What The Little Black Stretchy Pants Taught Me About Lululemon [BOOK REVIEW]
I remember when I first heard the name Lululemon. It was in 2013, after founder Chip Wilson famously (or perhaps infamously) stated that some women’s bodies “don’t work” for their clothing. At the time, I was outraged, as I was one of the very women he was referring to. I was a size 16 and definitely not one of the size 2 skinny bitches who did hot yoga on the weekends that they were targeting. I vowed to never shop from the brand, especially after learning that they had the chutzpah to charge over $100 for a pair of leggings.
Fast forward two years and some change and I was no longer a broke college student who was buying leggings and work out gear from bargain bins at Forever 21. I had moved into an apartment that existed within what is essentially an outdoor mall, for lack of better terminology (don’t ask). One of the stores on my block was Lululemon- I was curious and decided to pop into the store.
At first, I didn’t understand what all of the hype was about. The clothing looked sleek and technically sound, but very simple. How could they charge $59 for a tank top? Who was buying this?
Then, I came across their Align pant.
It was the most comfortable legging I’d ever put on. Hands down. I learned that it was made with their Nulu fabric, which provides a naked sensation. Essentially, the leggings were designed so that you wouldn’t feel them when they were on you. No seems or tight waistbands, itchy mesh or tight legs. They were perfect.
From that moment on, I was a lulu fantastic. In the past 3 years, I’ve probably spent some $3,000 at the franchise, on jackets, hoodies, sports bras, and of course, numerous Align pants. Sure, the clothing may be overpriced, but there’s no other athletic brand on the market that makes clothing with this caliber of style and comfort. Plus, I have to admit that it feels good to wear the alpha logo, with that air of superiority and status that Lululemon brings to yoga classes, gym sessions, and to the street.
That brings me to today’s post topic, which is Chip Wilson’s new book, Little Black Stretchy Pants. When I came home for the holidays last week, one of the first things I did was make a trip to the local library to get a pile of books to read for the week. One of the first titles I came across in the New Release section was Little Black Stretchy Pants, complete with a pair of black Align leggings pictured on the cover.
Once I realized what the title was about, I picked it up immediately and cracked it open that night on my couch, complete with a glass of wine and an eye mask. The book details the life and story of Wilson, how he went from renegade snowboarder to an accidental yogi turned lifestyle entrepreneur.
For anyone who has ever been curious about the beginnings of Lululemon, Wilson really lays it all out there. He describes the immense amount of risk it took to bootstrap the operation in the late 90’s, his desire to make yoga apparel that was actually functional, as well as the success he enjoyed in Canada that brought the brand eventually to New York City, the rest of the US, and then the world at large.
Perhaps surprising to many, the idea for Lululemon was actually born the way the best businesses are: out of a need. When Wilson started practicing yoga, he saw how most of the women in class would struggle to do downward facing dog in baggy t-shirts and sweatpants and how the apparel didn’t hold up to sweat or body heat. Back then, everyone wore their worst clothing to workout and he wanted to create clothing that was not only stylish and cute, but that wouldn’t get in the way of the practice. Lululemon was the first of its kind in the ‘athleisure’ space (although it’s a term Wilson is actually not fond of) and in many ways created the now billion-dollar industry.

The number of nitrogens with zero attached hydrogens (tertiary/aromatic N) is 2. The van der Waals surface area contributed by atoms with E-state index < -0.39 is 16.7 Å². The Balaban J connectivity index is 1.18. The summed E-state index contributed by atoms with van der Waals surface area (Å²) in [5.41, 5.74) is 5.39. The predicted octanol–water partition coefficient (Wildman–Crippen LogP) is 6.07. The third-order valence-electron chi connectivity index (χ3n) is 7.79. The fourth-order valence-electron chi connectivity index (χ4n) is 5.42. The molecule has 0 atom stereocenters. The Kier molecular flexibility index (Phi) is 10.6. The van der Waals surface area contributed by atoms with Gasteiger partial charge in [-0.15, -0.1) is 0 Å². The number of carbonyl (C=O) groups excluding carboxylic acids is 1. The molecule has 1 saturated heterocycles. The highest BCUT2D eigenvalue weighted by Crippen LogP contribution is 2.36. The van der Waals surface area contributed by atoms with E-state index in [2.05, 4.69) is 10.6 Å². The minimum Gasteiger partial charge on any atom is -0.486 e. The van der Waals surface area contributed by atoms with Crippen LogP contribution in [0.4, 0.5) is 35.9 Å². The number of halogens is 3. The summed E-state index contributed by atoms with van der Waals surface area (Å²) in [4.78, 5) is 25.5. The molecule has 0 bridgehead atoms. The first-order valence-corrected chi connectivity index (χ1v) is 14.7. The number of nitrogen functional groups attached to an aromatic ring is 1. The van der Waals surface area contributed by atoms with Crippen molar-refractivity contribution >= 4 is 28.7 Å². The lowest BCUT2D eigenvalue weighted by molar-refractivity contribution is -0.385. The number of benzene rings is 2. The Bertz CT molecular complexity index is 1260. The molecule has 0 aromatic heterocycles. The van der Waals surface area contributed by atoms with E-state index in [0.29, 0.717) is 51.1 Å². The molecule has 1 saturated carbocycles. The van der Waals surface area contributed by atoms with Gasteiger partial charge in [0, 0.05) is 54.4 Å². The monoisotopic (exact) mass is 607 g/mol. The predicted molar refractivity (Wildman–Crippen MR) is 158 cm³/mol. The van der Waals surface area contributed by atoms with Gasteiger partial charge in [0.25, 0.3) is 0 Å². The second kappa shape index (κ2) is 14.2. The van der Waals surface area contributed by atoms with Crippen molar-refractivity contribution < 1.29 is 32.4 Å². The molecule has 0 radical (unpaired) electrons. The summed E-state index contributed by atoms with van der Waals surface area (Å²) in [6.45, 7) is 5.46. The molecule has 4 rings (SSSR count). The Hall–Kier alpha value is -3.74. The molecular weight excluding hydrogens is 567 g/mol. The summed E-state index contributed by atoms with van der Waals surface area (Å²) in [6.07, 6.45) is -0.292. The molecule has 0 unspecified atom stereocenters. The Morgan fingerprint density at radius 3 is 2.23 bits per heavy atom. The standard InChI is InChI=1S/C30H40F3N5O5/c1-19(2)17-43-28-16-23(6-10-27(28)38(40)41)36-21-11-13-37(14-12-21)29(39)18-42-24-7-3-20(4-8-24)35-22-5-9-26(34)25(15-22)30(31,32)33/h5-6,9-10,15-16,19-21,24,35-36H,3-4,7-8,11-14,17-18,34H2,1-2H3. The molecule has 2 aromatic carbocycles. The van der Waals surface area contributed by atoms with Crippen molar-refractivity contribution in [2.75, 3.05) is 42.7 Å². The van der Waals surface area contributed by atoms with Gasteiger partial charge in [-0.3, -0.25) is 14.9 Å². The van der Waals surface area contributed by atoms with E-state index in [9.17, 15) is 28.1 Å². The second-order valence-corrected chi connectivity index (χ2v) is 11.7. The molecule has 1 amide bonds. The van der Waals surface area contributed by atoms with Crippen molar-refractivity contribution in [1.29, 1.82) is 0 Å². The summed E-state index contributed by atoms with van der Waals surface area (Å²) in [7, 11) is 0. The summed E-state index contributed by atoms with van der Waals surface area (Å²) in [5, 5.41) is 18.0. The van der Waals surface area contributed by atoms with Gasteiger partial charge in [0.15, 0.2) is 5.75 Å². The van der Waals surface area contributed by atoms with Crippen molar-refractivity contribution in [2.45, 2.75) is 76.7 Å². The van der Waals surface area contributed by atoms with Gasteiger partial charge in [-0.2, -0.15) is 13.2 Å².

One of my favorite parts of the book, besides the fascinating story of an apparel startup, was Wilson’s general attitude of honesty. He wrote openly about the famous quote in 2013 that caused him to have to step down from his role as CEO of the company, as well as a few other quotes he’s given over the years that have sparked controversy. He seemed to recognize the error of his phrasing and regretted having made such a tasteless remark about women’s bodies, which I appreciated as a reader. It made me like Chip Wilson, if for nothing more than his willingness to learn from his mistakes.
With that said though, the man is full of contradictions. Right after this expression of remorse, he launched into what felt like a Trumpian tirade about how Lululemon wasn’t growing as much as it could be without him at the helm. I felt the callout of Lulu’s current agenda to be unnecessary and came across as childish. Also, it can’t be denied that Lululemon is doing just fine, as the company has experienced good levels of growth over the past couple of years since Wilson resigned.
Once I closed the book, I found myself both inspired and informed, as I felt I had a much more firm grasp on my favorite apparel brand. For any Lululemon fanatic out there, I suggest reading this book if you want to understand more about the philosophy and design behind everything from those reusable totes, the ambassador program, to the setup of the retail spaces, to the lengthy design process that garments go through before making it to the floor.
For me, the only thing left to be desired with Lululemon is apparel and marketing towards women who train in combat sports. They did a brief collection of gear designed for boxing back in early 2018, but haven’t forayed into that aspect of athletics since. I would be intrigued to see the kind of gear they’d produce for those lacing up gloves or putting on a gi, especially as an increasing number of women start practicing these sports. Lululemon logo hand wraps? Mouthguards? Mitts? Compression leggings? The possibilities seem fruitful.